A recent legal decision involving a real estate dispute received some attention because the Court denied the prevailing party attorneys’ fees. The Third District Court of Appeal was attempting to send a message when it overturned the Trial Court’s decision awarding the fees. But there was more than one message in the ruling worth noting.

The case, Cullen v. Corwin, was certified for only partial publication, which severely limits the extent to which it may be cited. The key facts were that Corwin, who had purchased a residential property from Cullen, later discovered a serious defect in the garage structure that caused the roof to leak and resulted in several thousand dollars of damage. In the published portion of the decision, the Court notes that although the Sellers (Cullen) successfully argued that the Buyers (Corwin) failed to bring their case before the applicable statutes of limitation had expired, and were therefore the prevailing party, the Sellers failed to comply with the requirement that a party must mediate before they litigate.

While this requirement is most often used by Defendants against Plaintiffs who rush into litigation before going through the procedures required under most standard Purchase and Sale Agreements (including standard CAR forms), the Court noted that the actual language of the provision allowing recovery of legal fees contains a condition precedent that requires any party to first attempt to resolve the dispute through mediation, and not refuse to mediate in light of a request to do so, in order to recover legal fees. The Court noted that the Plaintiff’s attorney had twice requested the Defendant to mediate, and Defendants refused. The Court took note of the fact that the Defendant’s attorney had declared that they wanted the results of discovery first, so that any mediation would be more “meaningful.” The Court saw that tactic for what it was, ruled that the response constituted a refusal to mediate in response to a request, and therefore overturned the award of attorneys’ fees.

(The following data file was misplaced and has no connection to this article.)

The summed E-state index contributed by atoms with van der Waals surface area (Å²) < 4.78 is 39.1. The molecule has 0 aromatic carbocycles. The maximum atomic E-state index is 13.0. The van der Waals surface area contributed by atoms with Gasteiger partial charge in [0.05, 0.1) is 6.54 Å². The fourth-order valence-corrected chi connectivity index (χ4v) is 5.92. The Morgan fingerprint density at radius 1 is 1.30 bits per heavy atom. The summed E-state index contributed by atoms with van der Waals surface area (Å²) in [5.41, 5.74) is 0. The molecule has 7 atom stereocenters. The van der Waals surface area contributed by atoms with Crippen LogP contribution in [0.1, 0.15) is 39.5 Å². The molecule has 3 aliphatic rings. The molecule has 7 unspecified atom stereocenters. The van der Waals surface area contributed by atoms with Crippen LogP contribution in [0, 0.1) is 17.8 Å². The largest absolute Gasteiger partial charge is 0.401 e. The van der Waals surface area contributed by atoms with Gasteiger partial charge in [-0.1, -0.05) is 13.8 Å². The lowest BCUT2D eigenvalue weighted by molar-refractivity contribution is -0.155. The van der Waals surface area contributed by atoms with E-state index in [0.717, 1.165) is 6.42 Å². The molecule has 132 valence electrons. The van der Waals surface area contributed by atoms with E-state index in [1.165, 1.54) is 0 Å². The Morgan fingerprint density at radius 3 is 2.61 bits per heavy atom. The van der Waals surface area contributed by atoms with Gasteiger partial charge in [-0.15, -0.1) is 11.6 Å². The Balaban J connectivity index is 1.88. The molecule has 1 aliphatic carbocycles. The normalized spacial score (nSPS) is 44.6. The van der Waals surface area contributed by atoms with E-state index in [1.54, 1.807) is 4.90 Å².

The Court went on to note that the mediation requirement is designed to encourage mediation as a preferable alternative to litigation, which can be costly and time-consuming. But in the unpublished section of the case, the Court found plenty of fault with the Plaintiff, who had clearly failed to take reasonable steps to protect their rights in a timely manner when they first discovered the defects in the roof. Moreover, the Court found several errors in Plaintiff’s pleadings, but in the end, the Court found the Defendants’ excuses unconvincing.

The primary message in this case was that in order to recover legal costs and attorneys’ fees as a prevailing party, one must comply with the plain language of the requirement to make a good faith effort to participate in mediation. The secondary message appears to be “don’t overplay your hand.” The Defendants knew they had a very good chance of prevailing on the basis of the failure of the plaintiffs to meet the statute of limitations. Forcing the Plaintiffs to comply with discovery requests before agreeing to mediation would only drive up the Plaintiff’s costs, and not substantially change the outcome. But refusing to mediate was unacceptable, and on the basis of the Court’s interpretation of the contract provisions, sufficient grounds on which to deny recovery of their fees.

No matter how strong or righteous a case someone may think they have, public policy considerations and standard purchase agreement contracts require the parties to at least make a good faith effort to mediate. Arrogantly refusing to do so not only does not do your clients any good, but may end up costing you dearly!